- Rockwell Collins, which makes cockpit systems for airplanes, said it sees “pretty significant” opportunities to supply systems on Boeing’s newest commercial airliner, the 777X.
US ECONOMY & POLITICS
- Purchases of new U.S. homes surged in October by the most in three decades, signaling buyers are starting to take higher mortgage rates in stride. Sales jumped 25.4 % to a 444,000 annualized pace, following a 354,000 rate in the prior month that was the weakest since April 2012.
- The Institute for Supply Management’s (ISM) non-manufacturing index decreased to 53.9 in November from 55.4 in the prior month. The figure includes industries that range from utilities and retail to health care, housing and finance and make up almost 90 % of the economy.
- Markit’s composite Purchasing Managers Index (PMI) – a weighted average of its manufacturing and services indexes – rose to 56.2 last month from 49.6 in October. The “flash” or preliminary reading came in slightly higher at 57.1 last week.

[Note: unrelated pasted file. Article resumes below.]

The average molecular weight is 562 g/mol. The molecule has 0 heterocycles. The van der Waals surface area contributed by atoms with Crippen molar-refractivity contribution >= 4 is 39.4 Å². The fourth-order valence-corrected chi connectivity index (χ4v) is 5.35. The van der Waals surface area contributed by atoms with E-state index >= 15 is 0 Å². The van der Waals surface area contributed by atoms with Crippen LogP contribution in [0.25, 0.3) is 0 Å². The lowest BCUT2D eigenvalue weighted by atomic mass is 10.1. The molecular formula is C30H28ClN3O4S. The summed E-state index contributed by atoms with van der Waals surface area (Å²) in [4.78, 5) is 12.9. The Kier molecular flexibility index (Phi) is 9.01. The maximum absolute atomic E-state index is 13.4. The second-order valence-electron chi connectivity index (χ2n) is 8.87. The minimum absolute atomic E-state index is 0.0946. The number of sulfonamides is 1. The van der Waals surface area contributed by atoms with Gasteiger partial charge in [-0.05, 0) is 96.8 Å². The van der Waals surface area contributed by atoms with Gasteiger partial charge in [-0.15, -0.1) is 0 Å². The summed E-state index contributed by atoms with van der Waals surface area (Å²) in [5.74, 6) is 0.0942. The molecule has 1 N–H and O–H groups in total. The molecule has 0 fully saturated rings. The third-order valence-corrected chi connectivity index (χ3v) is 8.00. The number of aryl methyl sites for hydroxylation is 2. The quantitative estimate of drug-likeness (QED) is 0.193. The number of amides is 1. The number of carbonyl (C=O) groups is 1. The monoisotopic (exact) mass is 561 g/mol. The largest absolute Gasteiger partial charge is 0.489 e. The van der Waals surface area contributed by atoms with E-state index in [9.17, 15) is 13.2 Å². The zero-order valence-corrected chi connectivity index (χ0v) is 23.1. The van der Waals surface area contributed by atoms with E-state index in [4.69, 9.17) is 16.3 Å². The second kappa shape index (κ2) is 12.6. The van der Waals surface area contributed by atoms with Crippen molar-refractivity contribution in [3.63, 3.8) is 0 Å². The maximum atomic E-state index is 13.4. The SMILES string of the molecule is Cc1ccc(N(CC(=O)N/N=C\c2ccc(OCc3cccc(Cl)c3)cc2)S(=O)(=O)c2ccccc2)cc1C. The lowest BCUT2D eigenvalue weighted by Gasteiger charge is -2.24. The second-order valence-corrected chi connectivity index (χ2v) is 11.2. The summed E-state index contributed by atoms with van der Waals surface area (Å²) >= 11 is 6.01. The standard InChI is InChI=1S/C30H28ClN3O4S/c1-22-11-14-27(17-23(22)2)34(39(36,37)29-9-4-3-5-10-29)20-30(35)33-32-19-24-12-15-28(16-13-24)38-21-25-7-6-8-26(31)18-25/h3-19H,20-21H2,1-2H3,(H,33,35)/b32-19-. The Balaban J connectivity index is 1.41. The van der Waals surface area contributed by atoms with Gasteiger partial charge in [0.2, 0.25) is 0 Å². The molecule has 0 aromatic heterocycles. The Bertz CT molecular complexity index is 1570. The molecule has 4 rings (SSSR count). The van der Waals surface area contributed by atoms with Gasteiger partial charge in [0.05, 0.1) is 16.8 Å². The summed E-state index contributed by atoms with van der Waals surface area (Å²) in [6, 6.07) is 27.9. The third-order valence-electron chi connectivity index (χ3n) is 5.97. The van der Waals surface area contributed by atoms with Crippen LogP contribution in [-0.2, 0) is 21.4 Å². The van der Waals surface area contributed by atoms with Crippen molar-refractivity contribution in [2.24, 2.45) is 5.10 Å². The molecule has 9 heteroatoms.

- Services sector PMI, also reported by Markit, rose to 55.9 from 49.3 in October.
- The Commerce Department said the nation’s trade deficit fell 5.4 % to $40.6 billion as exports hit a record high.
- Exports increased 1.8 % to $192.7 billion. That was the highest on record and snapped three straight months of declines in exports. Sales of goods to China, Canada and Mexico were the highest ever.
- Imports rose a modest 0.4 % to $233.3 billion in October, the highest in 1-1/2 years. Purchases of products from the EU climbed to a record.
- U.S. private employers hired more workers than expected in November.
- Private employers added 215,000 new jobs to their payrolls last month, the ADP National Employment Report showed, beating economists’ expectations for a gain of 173,000 jobs.
- October’s gain was revised to 184,000 from 130,000.
- The unemployment rate could fall substantially early next year as belt-tightening in Washington throws more than a million long-term unemployed Americans off the benefit rolls.
- Goldman Sachs expects an expiration of emergency benefits would reduce the jobless rate by between 0.1 and 0.2 percentage point in early 2014.